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Eccleston v. Prince George's County

United States District Court, D. Maryland

February 1, 2017

BALDY ECCLESTON
v.
PRINCE GEORGE'S COUNTY

          MEMORANDUM OPINION

          DEBORAH K. CHASANOW United States District Judge

         Presently pending and ready for resolution is a motion to dismiss or, in the alternative, for summary judgment filed by Defendant Prince George's County. (ECF No. 18). The issues have been briefed, and the court now rules, no hearing being deemed necessary. Local Rule 105.6. For the following reasons, the motion to dismiss will be granted.

         I. Background[1]

         Plaintiff's pro se complaint is fairly sparse. (See ECF No. 1).[2] In the complaint, Plaintiff alleges that Defendant, his employer, discriminated against him on the basis of his national origin. (Id. ¶ 5). He contends that Defendant “fail[ed] to appoint [him] with [his] required hour[s] of personal and sick leave.” (Id. ¶ 3). He states, “[O]ther employees were given better treatment even though their leaves were also miscalculated. For example, one employee got paid for his leave that was unknown and I didn't get paid for my leave.” (Id. ¶ 6). After filing this complaint, Plaintiff retained counsel (ECF No. 17), but Plaintiff has not amended his original complaint.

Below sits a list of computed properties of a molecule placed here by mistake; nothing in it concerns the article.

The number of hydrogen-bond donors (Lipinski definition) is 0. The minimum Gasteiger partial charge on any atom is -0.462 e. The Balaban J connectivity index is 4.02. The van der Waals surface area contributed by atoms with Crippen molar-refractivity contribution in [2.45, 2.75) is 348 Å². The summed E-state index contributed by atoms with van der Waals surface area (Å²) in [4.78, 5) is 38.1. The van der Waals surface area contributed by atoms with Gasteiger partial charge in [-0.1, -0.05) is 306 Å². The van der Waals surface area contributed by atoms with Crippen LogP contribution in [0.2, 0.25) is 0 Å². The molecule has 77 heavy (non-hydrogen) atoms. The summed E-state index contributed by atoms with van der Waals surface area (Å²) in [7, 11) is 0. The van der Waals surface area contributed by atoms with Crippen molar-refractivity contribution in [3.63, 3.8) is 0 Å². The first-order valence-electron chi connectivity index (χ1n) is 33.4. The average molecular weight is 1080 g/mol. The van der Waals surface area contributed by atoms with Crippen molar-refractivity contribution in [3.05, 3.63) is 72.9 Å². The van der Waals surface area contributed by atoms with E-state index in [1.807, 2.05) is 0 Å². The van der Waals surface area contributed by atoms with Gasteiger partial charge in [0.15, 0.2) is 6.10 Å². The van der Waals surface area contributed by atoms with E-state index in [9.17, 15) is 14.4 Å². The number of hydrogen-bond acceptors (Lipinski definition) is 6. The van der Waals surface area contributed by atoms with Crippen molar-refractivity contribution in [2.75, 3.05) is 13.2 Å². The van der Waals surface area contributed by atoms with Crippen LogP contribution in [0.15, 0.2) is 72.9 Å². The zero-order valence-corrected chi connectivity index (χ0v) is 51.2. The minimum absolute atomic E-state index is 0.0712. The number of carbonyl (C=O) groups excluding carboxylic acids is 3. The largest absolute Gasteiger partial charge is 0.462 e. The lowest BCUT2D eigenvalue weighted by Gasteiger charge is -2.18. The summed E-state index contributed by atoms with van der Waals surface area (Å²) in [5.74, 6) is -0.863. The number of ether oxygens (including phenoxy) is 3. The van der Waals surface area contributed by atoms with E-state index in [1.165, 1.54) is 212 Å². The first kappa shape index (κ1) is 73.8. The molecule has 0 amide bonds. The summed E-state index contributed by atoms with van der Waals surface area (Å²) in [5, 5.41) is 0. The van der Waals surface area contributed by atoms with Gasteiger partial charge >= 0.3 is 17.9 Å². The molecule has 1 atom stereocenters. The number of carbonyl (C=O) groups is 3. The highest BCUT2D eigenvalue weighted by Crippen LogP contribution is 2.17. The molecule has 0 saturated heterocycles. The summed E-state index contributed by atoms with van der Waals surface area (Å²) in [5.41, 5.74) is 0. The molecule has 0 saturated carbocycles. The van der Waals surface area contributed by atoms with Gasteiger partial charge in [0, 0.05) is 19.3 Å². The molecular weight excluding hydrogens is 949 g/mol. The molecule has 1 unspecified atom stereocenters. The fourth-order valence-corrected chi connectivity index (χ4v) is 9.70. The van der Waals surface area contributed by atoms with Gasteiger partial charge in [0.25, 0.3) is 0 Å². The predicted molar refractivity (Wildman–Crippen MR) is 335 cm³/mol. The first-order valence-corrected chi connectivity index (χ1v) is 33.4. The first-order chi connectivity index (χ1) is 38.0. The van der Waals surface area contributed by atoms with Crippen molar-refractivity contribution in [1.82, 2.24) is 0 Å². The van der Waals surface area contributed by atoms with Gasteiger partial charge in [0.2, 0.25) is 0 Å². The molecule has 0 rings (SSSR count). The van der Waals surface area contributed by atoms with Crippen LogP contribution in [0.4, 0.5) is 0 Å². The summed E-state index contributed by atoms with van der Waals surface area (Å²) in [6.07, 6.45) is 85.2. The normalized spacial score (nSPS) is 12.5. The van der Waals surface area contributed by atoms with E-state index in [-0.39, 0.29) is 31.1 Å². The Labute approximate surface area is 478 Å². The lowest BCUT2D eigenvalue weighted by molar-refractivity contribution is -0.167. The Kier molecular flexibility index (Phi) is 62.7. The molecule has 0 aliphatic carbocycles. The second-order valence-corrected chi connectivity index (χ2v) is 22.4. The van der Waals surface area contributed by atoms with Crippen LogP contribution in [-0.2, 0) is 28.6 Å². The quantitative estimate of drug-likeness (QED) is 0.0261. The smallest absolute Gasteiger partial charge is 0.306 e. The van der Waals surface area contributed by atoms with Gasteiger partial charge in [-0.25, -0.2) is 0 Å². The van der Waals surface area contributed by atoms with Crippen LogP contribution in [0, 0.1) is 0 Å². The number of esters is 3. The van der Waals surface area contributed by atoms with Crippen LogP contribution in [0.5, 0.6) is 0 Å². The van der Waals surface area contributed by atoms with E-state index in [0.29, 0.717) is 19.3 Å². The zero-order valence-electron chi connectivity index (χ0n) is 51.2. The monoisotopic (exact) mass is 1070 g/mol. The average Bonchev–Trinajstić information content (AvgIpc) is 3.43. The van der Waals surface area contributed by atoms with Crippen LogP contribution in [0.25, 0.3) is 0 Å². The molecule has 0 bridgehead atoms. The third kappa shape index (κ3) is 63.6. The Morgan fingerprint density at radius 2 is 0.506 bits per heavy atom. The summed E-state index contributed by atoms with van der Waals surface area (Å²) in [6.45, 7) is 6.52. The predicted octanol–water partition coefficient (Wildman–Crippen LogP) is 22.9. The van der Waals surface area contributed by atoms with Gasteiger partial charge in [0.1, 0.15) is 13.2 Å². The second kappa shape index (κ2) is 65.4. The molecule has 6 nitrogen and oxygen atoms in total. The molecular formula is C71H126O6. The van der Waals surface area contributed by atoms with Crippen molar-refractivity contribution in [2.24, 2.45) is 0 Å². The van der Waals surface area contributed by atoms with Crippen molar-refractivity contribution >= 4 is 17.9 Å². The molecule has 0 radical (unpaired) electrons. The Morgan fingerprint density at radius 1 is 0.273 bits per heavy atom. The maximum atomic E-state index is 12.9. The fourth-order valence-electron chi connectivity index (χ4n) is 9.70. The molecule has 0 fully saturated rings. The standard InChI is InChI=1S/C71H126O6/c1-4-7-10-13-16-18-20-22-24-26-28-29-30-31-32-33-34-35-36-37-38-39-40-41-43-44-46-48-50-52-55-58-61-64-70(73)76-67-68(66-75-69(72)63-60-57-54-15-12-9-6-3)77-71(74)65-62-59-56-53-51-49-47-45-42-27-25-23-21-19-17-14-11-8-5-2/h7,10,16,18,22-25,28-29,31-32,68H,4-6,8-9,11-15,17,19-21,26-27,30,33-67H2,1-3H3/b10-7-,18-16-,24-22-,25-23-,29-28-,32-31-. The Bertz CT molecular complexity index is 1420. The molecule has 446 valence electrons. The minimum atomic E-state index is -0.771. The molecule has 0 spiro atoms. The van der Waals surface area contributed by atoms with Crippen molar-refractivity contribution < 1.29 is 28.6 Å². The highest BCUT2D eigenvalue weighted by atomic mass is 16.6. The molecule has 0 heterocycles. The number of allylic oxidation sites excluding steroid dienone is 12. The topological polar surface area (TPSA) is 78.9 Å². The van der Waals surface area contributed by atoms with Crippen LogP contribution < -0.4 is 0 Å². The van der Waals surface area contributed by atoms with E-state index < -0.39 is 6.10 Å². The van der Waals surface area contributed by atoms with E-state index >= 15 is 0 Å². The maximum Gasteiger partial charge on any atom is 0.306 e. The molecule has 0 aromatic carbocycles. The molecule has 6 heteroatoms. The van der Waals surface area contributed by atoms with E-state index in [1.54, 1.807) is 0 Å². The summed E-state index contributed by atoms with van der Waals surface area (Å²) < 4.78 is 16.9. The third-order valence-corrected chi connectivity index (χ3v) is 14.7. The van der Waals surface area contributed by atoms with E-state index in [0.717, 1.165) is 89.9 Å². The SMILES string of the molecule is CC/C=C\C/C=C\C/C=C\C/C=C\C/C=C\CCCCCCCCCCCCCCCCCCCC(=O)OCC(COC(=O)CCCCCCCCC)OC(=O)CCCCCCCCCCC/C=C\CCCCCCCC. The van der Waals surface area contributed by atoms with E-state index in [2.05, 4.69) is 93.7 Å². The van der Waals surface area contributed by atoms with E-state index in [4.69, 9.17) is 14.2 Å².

Defendant filed the instant motion to dismiss on August 25, 2016. (ECF No. 18). When Plaintiff failed to file a timely opposition to the motion, the court issued a paperless notice to counsel on September 29 requesting that Plaintiff promptly file a response or advise the court if he did not intend to file an opposition. (ECF No. 19). Plaintiff has not responded.

         II. Standard of Review

         Defendant moves to dismiss because Plaintiff has failed to exhaust his administrative remedies. A failure to exhaust administrative remedies under Title VII deprives the courts of subject matter jurisdiction, see Balas v. Huntington Ingalls Indus, Inc., 711 F.3d 401, 406 (4th Cir. 2013), requiring analysis under Rule 12(b)(1) at the motion to dismiss stage, see Onuoha v. Grafton School, 182 F.Supp.2d 473, 481 (D.Md. 2002). In a Rule 12(b)(1) motion, the court “is to regard the pleadings as mere evidence on the issue, and may consider evidence outside the pleadings without converting the proceeding to one for summary judgment.” Richmond, Fredericksburg & Potomac R.R. Co. v. United States, 945 F.2d 765, 768 (4th Cir. 1991); see also Adams v. Bain, 697 F.2d 1213, 1219 (4th Cir. 1982). The court should grant the motion to dismiss only “if the material jurisdictional facts are not in dispute and the moving party is entitled to prevail as a matter of law.” Richmond, Fredericksburg & Potomac R.R., 945 F.2d at 768. Moreover, the plaintiff has the burden of proving that subject matter jurisdiction exists. Id.

         III. Analysis